If you had to choose one weapon for fighting the next religious war, you could do worse than to pick an iPhone. In recent months, the foot soldiers of religion have come out with a bevy of new programs designed to win converts and make religious practices more accessible. For those of the Jewish faith, iBlessing helps in figuring out which blessings go with which food, ParveOMeter keeps track of the waiting times between eating meat and dairy, and Siddur gives prayer times based on one's GPS coordinates. Devout Roman Catholics will appreciate iBreviary, which pulls up and displays complete missal and principal prayers in Spanish, French, English, Latin, and Italian.
Ever since Galileo, the relationship between technology and organized religion has been uneasy. The printing press helped spread the Gospel and win new adherents to Christianity, but it also greatly undermined the Catholic Church's information monopoly. To avoid repeating this mistake, religious organizations are embracing cutting-edge communications technologies, hoping to stay on the right side of the next technology revolution.
Less than a year ago, the Vatican deplored "the age of the Internet and the mobile," in which, according to Cardinal Lombardi, the pope's spokesman, it's "more difficult than before to protect silence and to nourish the interior dimension of life." Since then, the pope has changed his tune. "Young people … have grasped the enormous capacity of the new media to foster connectedness, communication, and understanding between individuals and communities, and they are turning to them as means of … forming networks, of seeking information and news, and of sharing their ideas and opinions," he said in May.
Thank the Vatican's younger cohort for this turnaround. Paolo Padrini, a 36-year-old Italian pastor and a Vatican insider with a knack for technology, is the developer of iBreviary, the first iPhone application officially approved by the Vatican. Padrini launched the ambitious Pope2You site, which aggregates the Vatican's presence on various social networks. It boasts cutting-edge social-media components, including an iPhone application that keeps its users updated with the pope's recent speeches and activities and a YouTube channel that features papal video addresses. A site called Wikicath delivers the pope's messages "in a new way, interactive and hypertext, through a platform built in the Wiki style."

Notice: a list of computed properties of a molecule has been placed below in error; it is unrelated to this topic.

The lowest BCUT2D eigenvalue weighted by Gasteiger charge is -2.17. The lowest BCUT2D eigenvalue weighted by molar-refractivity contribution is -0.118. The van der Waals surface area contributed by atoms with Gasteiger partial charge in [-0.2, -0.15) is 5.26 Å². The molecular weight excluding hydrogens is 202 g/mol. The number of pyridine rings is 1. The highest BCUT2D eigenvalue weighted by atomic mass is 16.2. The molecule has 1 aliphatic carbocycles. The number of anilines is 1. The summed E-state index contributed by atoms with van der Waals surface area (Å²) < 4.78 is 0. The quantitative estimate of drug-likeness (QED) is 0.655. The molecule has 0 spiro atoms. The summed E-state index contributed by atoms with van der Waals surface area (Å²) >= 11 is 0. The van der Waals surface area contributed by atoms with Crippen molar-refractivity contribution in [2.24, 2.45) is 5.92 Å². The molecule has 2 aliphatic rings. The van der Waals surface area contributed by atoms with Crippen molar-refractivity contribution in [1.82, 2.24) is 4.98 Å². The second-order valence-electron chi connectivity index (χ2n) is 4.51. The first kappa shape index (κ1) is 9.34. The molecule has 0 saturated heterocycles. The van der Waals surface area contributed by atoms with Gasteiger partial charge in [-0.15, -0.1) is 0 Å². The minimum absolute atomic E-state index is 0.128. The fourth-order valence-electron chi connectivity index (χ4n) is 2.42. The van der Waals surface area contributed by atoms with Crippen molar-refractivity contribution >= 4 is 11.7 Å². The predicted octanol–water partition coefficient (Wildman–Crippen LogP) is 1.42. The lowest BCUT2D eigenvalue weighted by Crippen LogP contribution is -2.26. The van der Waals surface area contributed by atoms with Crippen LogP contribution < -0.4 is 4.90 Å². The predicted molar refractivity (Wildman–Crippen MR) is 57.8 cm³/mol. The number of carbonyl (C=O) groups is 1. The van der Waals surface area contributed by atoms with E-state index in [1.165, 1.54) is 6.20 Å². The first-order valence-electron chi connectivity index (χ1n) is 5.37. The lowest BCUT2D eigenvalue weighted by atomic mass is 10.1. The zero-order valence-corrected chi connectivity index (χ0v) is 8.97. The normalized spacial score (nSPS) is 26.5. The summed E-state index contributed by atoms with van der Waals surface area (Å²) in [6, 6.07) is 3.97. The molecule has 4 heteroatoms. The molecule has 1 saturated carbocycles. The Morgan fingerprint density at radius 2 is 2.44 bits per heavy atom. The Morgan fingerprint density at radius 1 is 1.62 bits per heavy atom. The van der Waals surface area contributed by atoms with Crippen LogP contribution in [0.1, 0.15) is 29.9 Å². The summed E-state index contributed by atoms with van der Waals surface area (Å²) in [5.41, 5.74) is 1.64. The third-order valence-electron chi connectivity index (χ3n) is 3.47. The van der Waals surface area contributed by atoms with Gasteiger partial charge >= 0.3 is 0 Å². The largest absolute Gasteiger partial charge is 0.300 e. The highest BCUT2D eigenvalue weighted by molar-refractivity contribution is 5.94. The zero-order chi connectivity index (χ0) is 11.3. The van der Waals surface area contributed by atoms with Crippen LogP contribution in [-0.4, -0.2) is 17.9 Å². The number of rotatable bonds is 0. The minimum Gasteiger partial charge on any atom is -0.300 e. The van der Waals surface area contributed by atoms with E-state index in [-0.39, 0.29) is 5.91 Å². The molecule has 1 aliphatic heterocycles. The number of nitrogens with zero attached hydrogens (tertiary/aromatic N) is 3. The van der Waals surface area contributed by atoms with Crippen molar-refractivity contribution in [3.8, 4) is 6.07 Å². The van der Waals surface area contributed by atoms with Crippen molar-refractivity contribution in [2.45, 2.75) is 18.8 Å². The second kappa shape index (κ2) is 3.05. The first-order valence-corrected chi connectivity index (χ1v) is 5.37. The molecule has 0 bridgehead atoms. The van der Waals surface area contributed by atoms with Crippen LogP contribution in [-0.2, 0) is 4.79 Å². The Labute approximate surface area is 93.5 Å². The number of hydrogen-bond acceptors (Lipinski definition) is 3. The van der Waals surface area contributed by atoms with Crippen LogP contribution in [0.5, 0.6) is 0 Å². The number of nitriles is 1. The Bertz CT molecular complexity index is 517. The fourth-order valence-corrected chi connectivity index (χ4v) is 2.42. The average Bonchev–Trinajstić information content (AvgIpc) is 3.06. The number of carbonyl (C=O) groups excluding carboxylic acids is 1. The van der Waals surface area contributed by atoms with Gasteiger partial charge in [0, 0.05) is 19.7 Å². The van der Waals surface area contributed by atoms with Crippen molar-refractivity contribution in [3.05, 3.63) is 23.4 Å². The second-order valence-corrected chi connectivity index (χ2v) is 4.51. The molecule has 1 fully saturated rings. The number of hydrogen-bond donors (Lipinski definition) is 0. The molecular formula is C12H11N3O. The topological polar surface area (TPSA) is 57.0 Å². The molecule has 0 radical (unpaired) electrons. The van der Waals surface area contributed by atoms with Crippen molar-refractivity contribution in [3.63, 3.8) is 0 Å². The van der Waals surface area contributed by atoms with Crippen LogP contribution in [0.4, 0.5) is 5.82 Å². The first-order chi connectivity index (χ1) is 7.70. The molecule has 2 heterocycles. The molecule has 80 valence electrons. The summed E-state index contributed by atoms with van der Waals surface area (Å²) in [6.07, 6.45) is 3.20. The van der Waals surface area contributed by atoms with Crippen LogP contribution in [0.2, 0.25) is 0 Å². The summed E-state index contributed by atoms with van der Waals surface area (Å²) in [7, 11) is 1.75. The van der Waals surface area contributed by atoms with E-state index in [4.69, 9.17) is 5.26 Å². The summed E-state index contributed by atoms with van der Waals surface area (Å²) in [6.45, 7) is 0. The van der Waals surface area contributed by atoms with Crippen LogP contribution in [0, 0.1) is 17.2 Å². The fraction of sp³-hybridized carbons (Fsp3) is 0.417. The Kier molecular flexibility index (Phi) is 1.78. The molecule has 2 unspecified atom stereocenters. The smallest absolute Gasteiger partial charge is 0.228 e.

Not to be outdone, followers of Islam have begun battling over religion online almost as vehemently as they used to clash in the streets of Baghdad. Even mobile-phone ringtones are emerging as important affirmations of religious identity. So many people have been downloading verses from the Qur'an that a Muslim organization in India saw fit to issue a fatwa declaring it a sin to interrupt the tone before it has finished the verse.
As the Vatican has discovered with its Wikicath site, posting boring texts online doesn't guarantee thousands of followers. Lately the site seems to elicit little comment. If Vatican officials continue to haunt Facebook and Twitter, though, they're bound eventually to absorb the new-media culture. Whether the young crowd will have moved on by then is another story.